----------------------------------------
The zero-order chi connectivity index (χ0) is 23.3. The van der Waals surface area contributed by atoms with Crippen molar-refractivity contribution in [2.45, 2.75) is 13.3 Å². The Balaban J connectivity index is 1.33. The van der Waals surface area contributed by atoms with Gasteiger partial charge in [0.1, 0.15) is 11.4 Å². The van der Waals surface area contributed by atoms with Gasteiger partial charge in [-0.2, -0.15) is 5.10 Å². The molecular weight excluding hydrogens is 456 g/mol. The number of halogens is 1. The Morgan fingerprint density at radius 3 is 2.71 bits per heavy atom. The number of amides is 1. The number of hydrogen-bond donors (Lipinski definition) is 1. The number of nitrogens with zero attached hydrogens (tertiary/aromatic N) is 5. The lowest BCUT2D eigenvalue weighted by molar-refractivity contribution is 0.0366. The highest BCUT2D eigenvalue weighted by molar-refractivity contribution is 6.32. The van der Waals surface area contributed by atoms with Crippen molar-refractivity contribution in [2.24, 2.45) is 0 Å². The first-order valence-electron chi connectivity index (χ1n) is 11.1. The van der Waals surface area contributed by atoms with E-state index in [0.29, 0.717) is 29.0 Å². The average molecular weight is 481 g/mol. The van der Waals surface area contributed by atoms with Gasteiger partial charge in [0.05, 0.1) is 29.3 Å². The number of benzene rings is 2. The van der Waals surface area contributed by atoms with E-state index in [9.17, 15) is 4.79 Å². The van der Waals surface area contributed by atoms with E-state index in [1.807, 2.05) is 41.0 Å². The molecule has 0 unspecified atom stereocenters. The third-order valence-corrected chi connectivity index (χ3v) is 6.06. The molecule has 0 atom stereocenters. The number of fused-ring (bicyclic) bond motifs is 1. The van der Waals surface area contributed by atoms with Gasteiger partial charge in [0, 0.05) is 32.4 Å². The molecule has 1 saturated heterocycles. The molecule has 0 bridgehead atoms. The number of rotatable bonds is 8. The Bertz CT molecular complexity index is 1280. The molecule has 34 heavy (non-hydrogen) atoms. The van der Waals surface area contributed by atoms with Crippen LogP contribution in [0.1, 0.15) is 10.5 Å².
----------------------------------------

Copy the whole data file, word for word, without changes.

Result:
The zero-order chi connectivity index (χ0) is 23.3. The van der Waals surface area contributed by atoms with Crippen molar-refractivity contribution in [2.45, 2.75) is 13.3 Å². The Balaban J connectivity index is 1.33. The van der Waals surface area contributed by atoms with Gasteiger partial charge in [0.1, 0.15) is 11.4 Å². The van der Waals surface area contributed by atoms with Gasteiger partial charge in [-0.2, -0.15) is 5.10 Å². The molecular weight excluding hydrogens is 456 g/mol. The number of halogens is 1. The Morgan fingerprint density at radius 3 is 2.71 bits per heavy atom. The number of amides is 1. The number of hydrogen-bond donors (Lipinski definition) is 1. The number of nitrogens with zero attached hydrogens (tertiary/aromatic N) is 5. The lowest BCUT2D eigenvalue weighted by molar-refractivity contribution is 0.0366. The highest BCUT2D eigenvalue weighted by molar-refractivity contribution is 6.32. The van der Waals surface area contributed by atoms with Crippen molar-refractivity contribution in [2.24, 2.45) is 0 Å². The first-order valence-electron chi connectivity index (χ1n) is 11.1. The van der Waals surface area contributed by atoms with E-state index in [0.29, 0.717) is 29.0 Å². The average molecular weight is 481 g/mol. The van der Waals surface area contributed by atoms with Gasteiger partial charge in [0.05, 0.1) is 29.3 Å². The number of benzene rings is 2. The van der Waals surface area contributed by atoms with E-state index in [9.17, 15) is 4.79 Å². The van der Waals surface area contributed by atoms with E-state index in [1.807, 2.05) is 41.0 Å². The molecule has 0 unspecified atom stereocenters. The third-order valence-corrected chi connectivity index (χ3v) is 6.06. The molecule has 0 atom stereocenters. The number of fused-ring (bicyclic) bond motifs is 1. The van der Waals surface area contributed by atoms with Gasteiger partial charge in [0, 0.05) is 32.4 Å². The molecule has 1 saturated heterocycles. The molecule has 0 bridgehead atoms. The number of rotatable bonds is 8. The Bertz CT molecular complexity index is 1280. The molecule has 34 heavy (non-hydrogen) atoms. The van der Waals surface area contributed by atoms with Crippen LogP contribution in [0.1, 0.15) is 10.5 Å².